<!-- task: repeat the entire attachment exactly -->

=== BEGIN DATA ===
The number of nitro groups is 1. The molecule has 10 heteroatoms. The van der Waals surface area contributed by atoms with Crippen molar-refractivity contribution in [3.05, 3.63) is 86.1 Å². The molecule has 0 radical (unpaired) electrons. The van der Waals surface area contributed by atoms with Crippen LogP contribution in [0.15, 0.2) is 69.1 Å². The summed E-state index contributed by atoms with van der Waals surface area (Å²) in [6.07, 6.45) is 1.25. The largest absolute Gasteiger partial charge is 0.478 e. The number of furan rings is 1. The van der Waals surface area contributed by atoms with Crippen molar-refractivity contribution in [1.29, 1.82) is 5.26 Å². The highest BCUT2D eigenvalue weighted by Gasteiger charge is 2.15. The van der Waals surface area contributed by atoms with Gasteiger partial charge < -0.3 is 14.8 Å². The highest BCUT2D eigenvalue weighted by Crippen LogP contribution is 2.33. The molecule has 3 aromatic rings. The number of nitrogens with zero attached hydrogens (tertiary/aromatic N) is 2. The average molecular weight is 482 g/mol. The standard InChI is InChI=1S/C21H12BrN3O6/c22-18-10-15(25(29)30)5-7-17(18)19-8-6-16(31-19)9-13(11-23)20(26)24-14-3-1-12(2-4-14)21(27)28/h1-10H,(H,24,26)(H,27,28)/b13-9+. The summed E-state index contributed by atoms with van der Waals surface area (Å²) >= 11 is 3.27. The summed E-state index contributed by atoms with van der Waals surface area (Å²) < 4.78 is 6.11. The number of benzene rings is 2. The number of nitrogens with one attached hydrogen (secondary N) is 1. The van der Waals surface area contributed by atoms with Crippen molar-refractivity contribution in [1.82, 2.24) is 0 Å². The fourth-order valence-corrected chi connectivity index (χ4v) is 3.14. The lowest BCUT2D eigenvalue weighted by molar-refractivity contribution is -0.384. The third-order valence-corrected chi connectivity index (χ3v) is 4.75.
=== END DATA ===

The number of nitro groups is 1. The molecule has 10 heteroatoms. The van der Waals surface area contributed by atoms with Crippen molar-refractivity contribution in [3.05, 3.63) is 86.1 Å². The molecule has 0 radical (unpaired) electrons. The van der Waals surface area contributed by atoms with Crippen LogP contribution in [0.15, 0.2) is 69.1 Å². The summed E-state index contributed by atoms with van der Waals surface area (Å²) in [6.07, 6.45) is 1.25. The largest absolute Gasteiger partial charge is 0.478 e. The number of furan rings is 1. The van der Waals surface area contributed by atoms with Crippen molar-refractivity contribution in [1.29, 1.82) is 5.26 Å². The highest BCUT2D eigenvalue weighted by Gasteiger charge is 2.15. The van der Waals surface area contributed by atoms with Gasteiger partial charge < -0.3 is 14.8 Å². The highest BCUT2D eigenvalue weighted by Crippen LogP contribution is 2.33. The molecule has 3 aromatic rings. The number of nitrogens with zero attached hydrogens (tertiary/aromatic N) is 2. The average molecular weight is 482 g/mol. The standard InChI is InChI=1S/C21H12BrN3O6/c22-18-10-15(25(29)30)5-7-17(18)19-8-6-16(31-19)9-13(11-23)20(26)24-14-3-1-12(2-4-14)21(27)28/h1-10H,(H,24,26)(H,27,28)/b13-9+. The summed E-state index contributed by atoms with van der Waals surface area (Å²) >= 11 is 3.27. The summed E-state index contributed by atoms with van der Waals surface area (Å²) < 4.78 is 6.11. The number of benzene rings is 2. The number of nitrogens with one attached hydrogen (secondary N) is 1. The van der Waals surface area contributed by atoms with Crippen molar-refractivity contribution in [1.82, 2.24) is 0 Å². The fourth-order valence-corrected chi connectivity index (χ4v) is 3.14. The lowest BCUT2D eigenvalue weighted by molar-refractivity contribution is -0.384. The third-order valence-corrected chi connectivity index (χ3v) is 4.75.